|5320810||Pipette with an axially stationary volume adjusting wheel||June, 1994||Al-Mahareeq et al.||422/100|
|5018394||Continuously adjustable diluting device for mixing predetermined volumes of liquid||May, 1991||Gilson||738/641.8|
|5012682||Pipetting device||May, 1991||Sabloewski||738/641.8|
|4909991||Variable pipette||March, 1990||Oshikubo||422/100|
|RE32210||Device for ejecting the removable tip of a pipette||July, 1986||d'Autry||738/641.4|
|4298575||Pipetting and dosing device||November, 1981||Berglund||738/641.3|
|4284604||Pipette with adjustable volume||August, 1981||Tervamaki||422/100|
|4141250||Plural piston, adjustable diluting device having a volume indicator assembly||February, 1979||D'Autry||734/256|
|3827305||ADJUSTABLE PIPETTE||August, 1974||Gilson et al.||734/256|
an elongated hollow body adapted to be grasped in the hand of a user;
said body having a lower end with a tip and having an upper end;
a piston assembly movable axially in said body to draw up and dispense a liquid sample and including a piston and a spindle extending from said upper end;
an adjustment shaft threadedly received in said body and an adjustable piston stop carried by said shaft in the path of said piston assembly;
a drive member including a knob disposed beyond said upper end of said body and a collar received in said upper end of said body;
said collar being keyed to said shaft for simultaneous rotation so that rotation of said drive knob rotates said shaft and moves said stop axially to a selected volume adjustment position;
said collar being slidably mounted with respect to both said body and said shaft for movement in said axial direction between a locked position and a free position; and
said drive member and body including interconnecting lock structures for holding said drive member fixed relative to said housing in said locked position.
The present invention relates to adjustable pipettes, and more particularly to improvements in pipette volume adjustment mechanisms making it easy to adjust the pipette sample size and to lock the adjustment mechanism.
A pipette for transferring liquid samples typically includes a body with a piston or plunger movable in an upward stroke to draw a liquid sample into a sample receiving region, for example in a disposable tip, and movable in a downward stroke to discharge the sample. U.S. Pat. No. 3,827,305 discloses an adjustable pipette wherein an upper stop is movable to vary the piston stroke length and, as a result, the size of the liquid sample. The adjustment is made by rotating a threaded shaft by manipulating a knurled cap on the shaft externally of the pipette body. An indicator provides a readout of the selected sample volume. In order to prevent inadvertent misadjustment of the selected sample size, a locking ring on the threaded shaft can be threaded against the body of the pipette. It can be inconvenient to lock the shaft in place using the rotating locking ring.
U.S. Pat. No. 4,141,250 discloses a diluting device also having a threaded shaft for adjusting sample size by movement of an upper stop. In this arrangement, which has been used in adjustable pipettes as well as in the disclosed diluting device, the adjustment is made by rotating a nut carried by the shaft and accessible through openings or windows in the side wall of the device. Inadvertent misadjustment is prevented by a friction ring compressed between the nut and the body. The friction ring provides a continuous frictional effect that must be overcome when the nut is rotated to make a volume adjustment.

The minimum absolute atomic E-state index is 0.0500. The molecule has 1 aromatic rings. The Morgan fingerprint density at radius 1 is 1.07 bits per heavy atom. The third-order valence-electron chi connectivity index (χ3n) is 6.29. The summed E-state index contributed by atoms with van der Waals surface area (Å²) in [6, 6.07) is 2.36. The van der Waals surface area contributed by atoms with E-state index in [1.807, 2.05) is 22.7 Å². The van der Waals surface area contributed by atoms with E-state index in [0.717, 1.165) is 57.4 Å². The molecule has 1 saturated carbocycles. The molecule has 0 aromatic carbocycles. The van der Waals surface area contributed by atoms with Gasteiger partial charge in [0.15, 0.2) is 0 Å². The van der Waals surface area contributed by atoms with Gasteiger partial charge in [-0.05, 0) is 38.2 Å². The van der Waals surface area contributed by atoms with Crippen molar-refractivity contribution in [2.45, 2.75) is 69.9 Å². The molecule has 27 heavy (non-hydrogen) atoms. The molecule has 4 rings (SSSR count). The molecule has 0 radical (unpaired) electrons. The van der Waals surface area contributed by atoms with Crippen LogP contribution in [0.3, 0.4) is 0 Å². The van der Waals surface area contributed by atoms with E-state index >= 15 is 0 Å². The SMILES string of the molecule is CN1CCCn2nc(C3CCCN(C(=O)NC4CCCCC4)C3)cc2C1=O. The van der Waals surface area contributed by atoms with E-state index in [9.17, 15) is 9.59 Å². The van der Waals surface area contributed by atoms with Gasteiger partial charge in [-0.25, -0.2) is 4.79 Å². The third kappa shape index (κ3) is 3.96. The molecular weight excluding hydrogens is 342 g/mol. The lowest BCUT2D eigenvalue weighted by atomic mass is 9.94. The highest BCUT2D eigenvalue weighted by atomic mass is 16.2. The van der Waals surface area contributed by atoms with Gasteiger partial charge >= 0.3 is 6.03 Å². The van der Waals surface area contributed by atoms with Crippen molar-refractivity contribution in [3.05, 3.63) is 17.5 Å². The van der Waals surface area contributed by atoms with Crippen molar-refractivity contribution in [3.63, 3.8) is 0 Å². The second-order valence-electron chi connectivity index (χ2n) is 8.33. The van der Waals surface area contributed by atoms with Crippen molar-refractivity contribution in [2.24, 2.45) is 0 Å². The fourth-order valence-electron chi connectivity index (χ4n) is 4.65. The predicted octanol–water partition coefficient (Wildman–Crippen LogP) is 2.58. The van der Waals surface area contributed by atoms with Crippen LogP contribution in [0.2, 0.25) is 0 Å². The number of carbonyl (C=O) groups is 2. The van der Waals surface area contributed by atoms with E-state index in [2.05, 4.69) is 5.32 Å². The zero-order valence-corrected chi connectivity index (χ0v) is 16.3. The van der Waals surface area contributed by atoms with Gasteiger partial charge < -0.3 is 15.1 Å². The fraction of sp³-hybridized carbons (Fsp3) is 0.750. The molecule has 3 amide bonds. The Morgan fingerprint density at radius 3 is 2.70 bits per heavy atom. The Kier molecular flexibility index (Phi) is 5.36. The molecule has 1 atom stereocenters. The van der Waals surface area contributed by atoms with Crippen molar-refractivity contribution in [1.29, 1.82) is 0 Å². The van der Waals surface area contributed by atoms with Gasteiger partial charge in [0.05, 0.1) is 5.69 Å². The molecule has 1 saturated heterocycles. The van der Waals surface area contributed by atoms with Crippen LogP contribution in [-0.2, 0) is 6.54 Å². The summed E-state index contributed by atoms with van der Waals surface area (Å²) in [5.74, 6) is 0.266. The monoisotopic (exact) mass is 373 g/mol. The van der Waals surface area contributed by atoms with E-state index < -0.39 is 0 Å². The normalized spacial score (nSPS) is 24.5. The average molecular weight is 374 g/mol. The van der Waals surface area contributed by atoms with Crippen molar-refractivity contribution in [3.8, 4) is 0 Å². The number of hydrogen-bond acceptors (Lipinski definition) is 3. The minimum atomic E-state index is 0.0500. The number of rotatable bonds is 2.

U.S. Pat. No. 5,018,394 discloses a pipette or diluting device in which volume adjustments are made by rotating a nut or actuator located inside the pipette body. A friction ring is used to hold the actuator in position and provides a friction effect that must be overcome to make a volume adjustment. A retractable rotary drive knob accessible outside of the pipette body may be used to rotate the actuator so that it is not necessary to grasp the actuator through windows or openings in the body.
A principal object of the present invention is to provide an adjustable pipette wherein the sample size adjustment can be made easily without the necessity for overcoming a large, fixed frictional locking force and wherein inadvertent changes in the selected sample volume are prevented with a convenient, separate and easily engaged locking arrangement. Another object of the invention is to provide improvements in pipettes that overcome disadvantages of known devices.
In brief, in accordance with the invention there is provided an adjustable pipette including a body and piston means movable in the body in an axial direction to draw and dispense a liquid sample. An adjustment member is supported by the body for movement in the axial direction. A stop is supported by the adjustment member and engages the piston means to limit the movement of the piston means and adjust the volume of the liquid sample. An actuator supported on the body moves in the axial direction between a locked position wherein the actuator is interlocked with the body and a released position wherein the actuator can be moved relative to the body. The actuator and the adjustment member are interconnected for moving the adjustment member to a selected position in response to movement of the actuator relative to the body.
The present invention together with the above and other objects and advantages may best be understood from the following detailed description of the preferred embodiment of the invention illustrated in the drawings, wherein:
FIG. 1 is a side elevational view of a pipette constructed in accordance with the present invention and showing components of the pipette in the locked condition;
FIG. 2 is a front view of the pipette of FIG. 1 showing components of the pipette in the unlocked position in which the sample volume may be adjusted;
FIG. 3 is an enlarged, fragmentary sectional view of the pipette taken along the line 3--3 of FIG. 2;
FIG. 4 is an exploded isometric view on an enlarged scale of components of the pipette;
FIG. 5 is an enlarged fragmentary sectional view like the upper part of FIG. 3 illustrating components of the pipette in the locked condition; and
FIG. 6 is a view like FIG. 5 illustrating the components in the unlocked position in which the sample volume may be adjusted.